News from Israel and the Jewish World
JNS.org is an editorial content and business-services resource for media, reaching global Jewish communities. Below you will find the most pressing, breaking news from Israel and the Jewish world. JNS.org is updated regularly and includes special Israel news through exclusive English-language syndication of content by Israel Hayom, one of Israel’s leading daily newspapers.
One of Tel Aviv’s most iconic squares is in the midst of a significant makeover. The Norman Tel Aviv, a luxurious boutique establishment, has restored two buildings on Nachmani Street, at the heart of the Tel Aviv UNESCO heritage site for historic Bauhaus architecture. The newly renovated hotel’s management is also a dedicated patron of the arts, seeking to support contemporary artistic expression in Israel. When complete, the complex will be a travel destination that houses and showcases many avant-garde cultural treasures.
If a small group of grassroots Jewish organizations have their way, more than one hundred protestors will assemble in New York City on April 29, each carrying a shofar. On cue, at 5:30 p.m., rain or shine, all will raise their curved rams’ horns, long and short, and wail to the heavens in visceral unison producing a piercing spectacle of protest. What are they protesting? It is their communal leadership, writes Edwin Black, author of the new book "Financing the Flames: How Tax-Exempt and Public Money Fuel a Culture of Confrontation and Terrorism in Israel."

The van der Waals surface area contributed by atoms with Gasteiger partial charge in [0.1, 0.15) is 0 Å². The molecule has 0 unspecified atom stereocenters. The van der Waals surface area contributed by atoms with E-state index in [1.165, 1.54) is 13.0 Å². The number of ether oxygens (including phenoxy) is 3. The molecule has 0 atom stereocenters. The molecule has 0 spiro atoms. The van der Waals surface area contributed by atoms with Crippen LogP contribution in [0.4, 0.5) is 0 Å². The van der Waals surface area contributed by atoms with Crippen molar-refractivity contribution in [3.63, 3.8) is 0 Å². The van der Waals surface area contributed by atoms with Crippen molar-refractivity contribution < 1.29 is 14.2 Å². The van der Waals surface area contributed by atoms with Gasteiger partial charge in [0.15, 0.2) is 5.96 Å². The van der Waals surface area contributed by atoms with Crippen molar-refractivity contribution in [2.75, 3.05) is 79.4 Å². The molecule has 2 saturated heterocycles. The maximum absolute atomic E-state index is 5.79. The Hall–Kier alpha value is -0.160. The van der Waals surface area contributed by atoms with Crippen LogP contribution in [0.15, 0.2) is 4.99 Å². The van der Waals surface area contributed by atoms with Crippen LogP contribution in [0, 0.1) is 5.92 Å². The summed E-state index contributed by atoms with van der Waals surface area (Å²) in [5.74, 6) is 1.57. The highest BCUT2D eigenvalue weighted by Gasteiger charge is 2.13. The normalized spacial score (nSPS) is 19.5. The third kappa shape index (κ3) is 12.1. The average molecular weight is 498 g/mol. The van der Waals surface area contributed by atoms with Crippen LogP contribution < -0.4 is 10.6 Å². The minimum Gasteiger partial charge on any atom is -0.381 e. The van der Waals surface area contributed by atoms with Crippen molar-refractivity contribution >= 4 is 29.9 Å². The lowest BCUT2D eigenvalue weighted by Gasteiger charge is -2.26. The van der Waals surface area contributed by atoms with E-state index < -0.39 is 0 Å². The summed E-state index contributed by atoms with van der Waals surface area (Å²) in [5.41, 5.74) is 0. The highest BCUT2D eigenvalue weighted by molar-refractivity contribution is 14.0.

As both Haredi political parties in Israel—United Torah Judaism and Shas—are currently in the opposition, the Jewish Home party is the only representative of religion in the governing coalition. To address its multifaceted objectives, the party engages in several fronts that often come into conflict with one another. Trying to carry the heavy burden of religion alone, members of the Jewish Home are often adopting positions on religious matters in order to avoid seeming too stringent for their nationalist modern-Orthodox constituency or less religious than the Haredim, writes Moran Stern, a lecturer at Georgetown University’s Program for Jewish Civilization in the School of Foreign Service.
Millions of Christians celebrated this Easter Sunday on April 20 under threat throughout the Middle East. In recent years, Christians living in countries such as Syria, Egypt, and Iraq have suffered extreme persecution, with churches destroyed in violent acts of terror and hundreds of thousands killed. Yet in Israel, the one Mideast country where Christian residents have enjoyed security, freedom of worship, population growth, and support from the government, some Palestinian leaders are complaining about Israeli security policies relating to Easter.
Alarmed by what they believe to be diplomatic failures by the Obama administration in nuclear negotiations with Iran, leading scholars of a Washington, DC-based think tank have proposed to have the United States provide Israel with the largest “bunker buster” bombs in the U.S. arsenal to help restore the administration’s leverage in its negotiations.
“This is how I want to be—without fear. Independent. I want to be like a bird. I want to spread my wings.” So reads part of the description beneath one of the 30 paintings on display until the end of May at the ZOA House in Tel Aviv. The collection, dubbed “Tears of Color,” represents the first-ever art exhibit of its kind: an exhibit created entirely by Israelis in treatment for eating disorders.